“The program is designed to help students apply the knowledge they learn in classes to practical skills that they will need for jobs when they graduate,” said Don Heer, instructor of electrical and computer engineering. Experiential learning is a focus for Heer who has also created the TekBots program, which integrates course content with building a robot; and the CreateIT Collaboratory, an internship program for students to work with outside clients to create prototypes.
To participate, students login to the Mastery Challenge website with their university account to see the list of challenges for which they can earn achievements. Participants can work on their own, or get help by contacting students who already have that achievement. Prizes will be awarded to students with the highest number of achievements each term. Helping other participants is another way for students to earn achievements.
Peers also participate in the evaluation process. To earn an achievement, a participant must demonstrate their ability by uploading a video or document to the website for review. Students who already have that achievement can recommend to Heer if the application should be accepted or denied. Heer then makes the final decision.
The Mastery Challenge program is open to anyone at Oregon State — students from other majors, faculty and staff can participate. Initially the program will include abilities in electrical engineering and computer science, but Heer’s vision is that the program will expand across the university, so students can earn achievements in a wide variety of disciplines.
Questions about the program can be directed to Don Heer.
Could artificial intelligence take over the world? The question captured the attention of the media this year when Bill Gates, Stephen Hawking and Elon Musk spoke publically about the dangers of artificial intelligence (AI).
Gates said he is “concerned about super intelligence,” Hawking warned that “the development of full artificial intelligence could spell the end of the human race,” and Musk described AI as “our biggest existential threat.”
Tom Dietterich, president of the Association for the Advancement of Artificial Intelligence and a distinguished professor of computer science at Oregon State University, has been busy this year giving the academic perspective on the issue for articles, video and radio. He was the plenary speaker at Wait What? a future technology forum hosted by DARPA on September 9-11, 2015.
Dietterich lists bugs, cyber-attacks and user interface issues as the three biggest risks of artificial intelligence — or any other software, for that matter. “Before we put computers in control of high-stakes decisions,” he says, “our software systems must be carefully validated to ensure that these problems do not arise.” It’s a matter of steady, stable progress with great attention to detail, rather than the “apocalyptic doomsday scenarios” that can so easily capture the imagination when discussing AI. Read more
He responded, “My sense is that we should make a very clear distinction between robotic artificial intelligence and humans. I don’t think it’s appropriate to talk about a robot loving anything…Love is a relationship between people.”
When interviewer, Tom Ashbrook, pressed further, saying, “But if one day AI runs the world and does not recognize love…
Dietterich jumped in to say, “We will not let AI run the world… It’s a technology that should be used to enhance our humanity.”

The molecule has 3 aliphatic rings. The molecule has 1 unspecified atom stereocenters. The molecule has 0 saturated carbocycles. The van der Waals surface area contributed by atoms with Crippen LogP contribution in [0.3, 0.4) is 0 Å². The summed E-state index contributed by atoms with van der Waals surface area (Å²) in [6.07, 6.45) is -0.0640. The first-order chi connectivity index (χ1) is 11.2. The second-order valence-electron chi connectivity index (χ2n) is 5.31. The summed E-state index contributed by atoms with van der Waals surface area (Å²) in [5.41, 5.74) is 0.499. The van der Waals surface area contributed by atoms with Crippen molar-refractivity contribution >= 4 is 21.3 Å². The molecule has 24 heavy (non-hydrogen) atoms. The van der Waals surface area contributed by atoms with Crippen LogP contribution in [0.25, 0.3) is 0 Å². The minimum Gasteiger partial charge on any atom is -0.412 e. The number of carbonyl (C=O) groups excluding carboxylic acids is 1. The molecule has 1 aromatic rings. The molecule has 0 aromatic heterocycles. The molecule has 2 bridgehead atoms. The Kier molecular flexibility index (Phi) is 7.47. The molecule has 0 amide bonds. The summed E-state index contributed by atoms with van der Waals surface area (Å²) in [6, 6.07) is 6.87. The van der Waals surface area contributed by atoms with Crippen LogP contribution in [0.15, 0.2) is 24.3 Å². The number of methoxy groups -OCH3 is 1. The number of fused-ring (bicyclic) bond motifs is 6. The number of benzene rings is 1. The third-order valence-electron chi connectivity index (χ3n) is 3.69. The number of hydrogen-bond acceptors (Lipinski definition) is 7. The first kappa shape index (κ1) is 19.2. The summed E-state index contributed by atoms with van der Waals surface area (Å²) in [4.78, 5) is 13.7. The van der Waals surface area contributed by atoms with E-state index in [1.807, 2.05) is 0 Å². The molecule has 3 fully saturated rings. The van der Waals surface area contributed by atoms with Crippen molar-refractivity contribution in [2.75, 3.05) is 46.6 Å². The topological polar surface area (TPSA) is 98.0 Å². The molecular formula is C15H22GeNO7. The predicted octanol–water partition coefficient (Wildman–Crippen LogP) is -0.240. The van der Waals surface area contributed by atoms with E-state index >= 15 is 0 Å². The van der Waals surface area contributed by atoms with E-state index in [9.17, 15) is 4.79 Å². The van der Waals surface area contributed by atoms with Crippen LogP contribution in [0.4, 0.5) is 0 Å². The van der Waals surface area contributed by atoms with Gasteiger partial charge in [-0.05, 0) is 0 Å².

You can listen to or download the entire show from the On Point website. Dietterich’s portion begins at minute 36.
CORVALLIS, Ore. – The Open Source Lab in the College of Engineering at Oregon State University has significantly upgraded the FTP service used by the open source software community and increased its download speeds by 900 percent.
This service can now handle millions of additional download requests per day, and serves as a critical link in the distribution of open-source software around the world.
With recent improvements, the lab increased the combined download speed to 30 gigabytes per second, and storage capacity to 9 terabytes, a 50 percent increase over what was previously available. Other performance improvements include a 100 percent increase in peak hard disk throughput, and a 60 percent increased capacity in web traffic.
“We’re on the leading edge,” said Lance Albertson, director of the laboratory. “We’re the only group providing this service using machines with the POWER8 architecture. This upgrade has already been noticed by many of our hosted projects due to the improved speed.”
This cluster, which has locations in New York City, Chicago and Corvallis, Ore., hosts 85 open source software projects, whose users rely on this service to download applications and patches.
The content is mirrored to three servers so that it provides the fastest and most reliable service possible. Users include system administrators from around the world keeping Linux servers up to date, and end-users downloading the latest version of applications such as LibreOffice or Inkscape. In the coming months, the lab plans to open up the service to more projects.
IBM donated the three new servers that made the recent upgrade possible. Additional industry partners for the project included TDS Telecom and Google.
“The OSL has provided hosting services that have been key to our Apache, Power and Open software development programs for many years,” said Keith Brown, director of IBM Systems Technical Strategy & Product Security. “We’re continuing to build on that partnership.”
In addition to providing open-source services to the community, the OSL provides Oregon State students with hands-on training in open source development.